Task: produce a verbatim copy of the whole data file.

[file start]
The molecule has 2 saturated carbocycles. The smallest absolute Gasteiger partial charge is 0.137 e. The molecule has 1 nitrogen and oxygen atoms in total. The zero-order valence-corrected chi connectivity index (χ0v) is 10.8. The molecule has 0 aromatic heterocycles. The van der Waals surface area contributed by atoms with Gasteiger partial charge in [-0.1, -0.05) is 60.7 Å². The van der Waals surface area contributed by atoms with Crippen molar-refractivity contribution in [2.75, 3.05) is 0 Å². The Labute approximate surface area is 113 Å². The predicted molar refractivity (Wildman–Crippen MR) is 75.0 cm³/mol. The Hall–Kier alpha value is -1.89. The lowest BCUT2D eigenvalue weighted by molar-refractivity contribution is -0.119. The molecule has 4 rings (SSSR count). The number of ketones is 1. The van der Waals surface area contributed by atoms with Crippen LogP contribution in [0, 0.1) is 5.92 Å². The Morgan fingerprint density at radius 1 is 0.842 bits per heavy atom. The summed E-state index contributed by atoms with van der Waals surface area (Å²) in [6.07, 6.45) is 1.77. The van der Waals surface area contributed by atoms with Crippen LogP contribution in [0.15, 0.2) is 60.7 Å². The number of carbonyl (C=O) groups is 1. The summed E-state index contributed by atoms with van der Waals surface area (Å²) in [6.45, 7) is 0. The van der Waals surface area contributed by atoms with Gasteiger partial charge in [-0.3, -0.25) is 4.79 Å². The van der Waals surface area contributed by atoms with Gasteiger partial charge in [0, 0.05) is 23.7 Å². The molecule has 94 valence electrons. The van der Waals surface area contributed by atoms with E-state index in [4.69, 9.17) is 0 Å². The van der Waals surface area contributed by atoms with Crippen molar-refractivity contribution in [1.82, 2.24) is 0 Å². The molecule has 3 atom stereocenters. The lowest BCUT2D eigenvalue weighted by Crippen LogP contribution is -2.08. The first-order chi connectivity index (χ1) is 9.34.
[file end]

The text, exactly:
The molecule has 2 saturated carbocycles. The smallest absolute Gasteiger partial charge is 0.137 e. The molecule has 1 nitrogen and oxygen atoms in total. The zero-order valence-corrected chi connectivity index (χ0v) is 10.8. The molecule has 0 aromatic heterocycles. The van der Waals surface area contributed by atoms with Gasteiger partial charge in [-0.1, -0.05) is 60.7 Å². The van der Waals surface area contributed by atoms with Crippen molar-refractivity contribution in [2.75, 3.05) is 0 Å². The Labute approximate surface area is 113 Å². The predicted molar refractivity (Wildman–Crippen MR) is 75.0 cm³/mol. The Hall–Kier alpha value is -1.89. The lowest BCUT2D eigenvalue weighted by molar-refractivity contribution is -0.119. The molecule has 4 rings (SSSR count). The number of ketones is 1. The van der Waals surface area contributed by atoms with Crippen LogP contribution in [0, 0.1) is 5.92 Å². The Morgan fingerprint density at radius 1 is 0.842 bits per heavy atom. The summed E-state index contributed by atoms with van der Waals surface area (Å²) in [6.07, 6.45) is 1.77. The van der Waals surface area contributed by atoms with Crippen LogP contribution in [0.15, 0.2) is 60.7 Å². The number of carbonyl (C=O) groups is 1. The summed E-state index contributed by atoms with van der Waals surface area (Å²) in [6.45, 7) is 0. The van der Waals surface area contributed by atoms with Gasteiger partial charge in [-0.3, -0.25) is 4.79 Å². The van der Waals surface area contributed by atoms with Gasteiger partial charge in [0, 0.05) is 23.7 Å². The molecule has 94 valence electrons. The van der Waals surface area contributed by atoms with E-state index in [4.69, 9.17) is 0 Å². The van der Waals surface area contributed by atoms with Crippen molar-refractivity contribution in [1.82, 2.24) is 0 Å². The molecule has 3 atom stereocenters. The lowest BCUT2D eigenvalue weighted by Crippen LogP contribution is -2.08. The first-order chi connectivity index (χ1) is 9.34.